DHS suggests perhaps it should be at each airline”s discretion where they swab folks” fingers, but ACTE thinks this is too foggy: ”In leaving the design and implementation to various carriers, there is no guarantee that the process will be the same at every airport ” or even at different locations within the same airport,” said Gurley. ”An identical exit system, with identical signage, needs to be in place at every airport to minimise delays or confusion experienced by 100m travellers attempting to leave the country.”
A poignant moment to consider that with Open Skies up and running, an additional 30m passengers are expected to hop across the pond in the next five years.
Gurley also raises the unfortunate - but obvious - point that if carriers pay for all this, passengers do too.
”The price of this rulemaking would be passed directly onto the traveller,” she says. ”It is equally unreasonable to drop a $300m travel cost increase in the form of security surcharges or additional ticket taxes onto business travellers, when companies are already struggling to sustain current travel levels.”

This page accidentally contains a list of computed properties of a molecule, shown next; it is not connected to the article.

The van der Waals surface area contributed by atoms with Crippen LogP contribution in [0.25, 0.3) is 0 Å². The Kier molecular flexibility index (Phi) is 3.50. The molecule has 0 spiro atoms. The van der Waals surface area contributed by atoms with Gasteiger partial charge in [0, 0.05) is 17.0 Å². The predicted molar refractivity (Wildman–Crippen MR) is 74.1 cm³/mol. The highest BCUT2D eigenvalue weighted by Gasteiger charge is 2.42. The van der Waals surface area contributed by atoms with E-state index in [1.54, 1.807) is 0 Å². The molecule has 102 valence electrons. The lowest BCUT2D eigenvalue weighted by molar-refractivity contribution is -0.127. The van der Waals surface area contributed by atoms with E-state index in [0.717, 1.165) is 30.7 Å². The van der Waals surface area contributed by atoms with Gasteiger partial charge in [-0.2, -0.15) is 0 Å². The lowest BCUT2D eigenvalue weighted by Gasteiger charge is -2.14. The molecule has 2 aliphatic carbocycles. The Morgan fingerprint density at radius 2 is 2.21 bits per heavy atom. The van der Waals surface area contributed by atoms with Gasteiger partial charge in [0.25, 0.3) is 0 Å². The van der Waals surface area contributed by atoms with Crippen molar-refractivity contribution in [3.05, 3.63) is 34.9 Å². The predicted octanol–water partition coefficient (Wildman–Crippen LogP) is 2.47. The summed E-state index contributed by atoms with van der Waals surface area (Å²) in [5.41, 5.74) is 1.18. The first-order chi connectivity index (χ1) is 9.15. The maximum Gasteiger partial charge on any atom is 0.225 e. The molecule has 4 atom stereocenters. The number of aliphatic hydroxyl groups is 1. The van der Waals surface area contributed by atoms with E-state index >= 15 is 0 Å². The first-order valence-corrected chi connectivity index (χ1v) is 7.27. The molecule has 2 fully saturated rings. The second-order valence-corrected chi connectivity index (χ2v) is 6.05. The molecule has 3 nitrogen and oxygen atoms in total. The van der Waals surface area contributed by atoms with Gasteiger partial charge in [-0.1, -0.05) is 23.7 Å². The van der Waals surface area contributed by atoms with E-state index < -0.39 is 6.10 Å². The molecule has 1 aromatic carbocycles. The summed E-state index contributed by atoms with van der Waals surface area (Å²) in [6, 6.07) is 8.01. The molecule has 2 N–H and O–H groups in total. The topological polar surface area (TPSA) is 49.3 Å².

Just another thing for those travel managers who are meant to be tightening the corporate belt to think about. And will business travellers be put off simply by the thought of more airport hang-ups? The US already has a reputation for not being the easiest place to travel to or transit through.
”Any extra confusion or hassle will certainly hurt companies trying to invite more international travellers or business,” said IATA”s Lott. ”For a lot of passengers, English is not their first language ” it scares us to think the confusion this could create if it”s implemented in the wrong way.
”The industry is in a fragile financial state, so anything that might scare passengers away is certainly concerning.”
Indeed. The TSA”s stated goal is to ”ensure freedom of movement for people and commerce” ” and yet, in this paranoid, post 9/11 era it has a responsibility to the nation to do its utmost to prevent future terror attacks.
It is the 9/11 Commission which called for biometric entry and exit records, to confirm that travellers are who they say they are ” DHS is simply closing the loop now. It”s a ”quantum leap” in border security according to Homeland Security Secretary Michael Chertoff, but he must make sure it doesn”t clog airports and annoy airlines.
The country of immigrants relies on visitors as much as ever, and still needs to treat them well.
Harry GlassSenior reporter - ABTN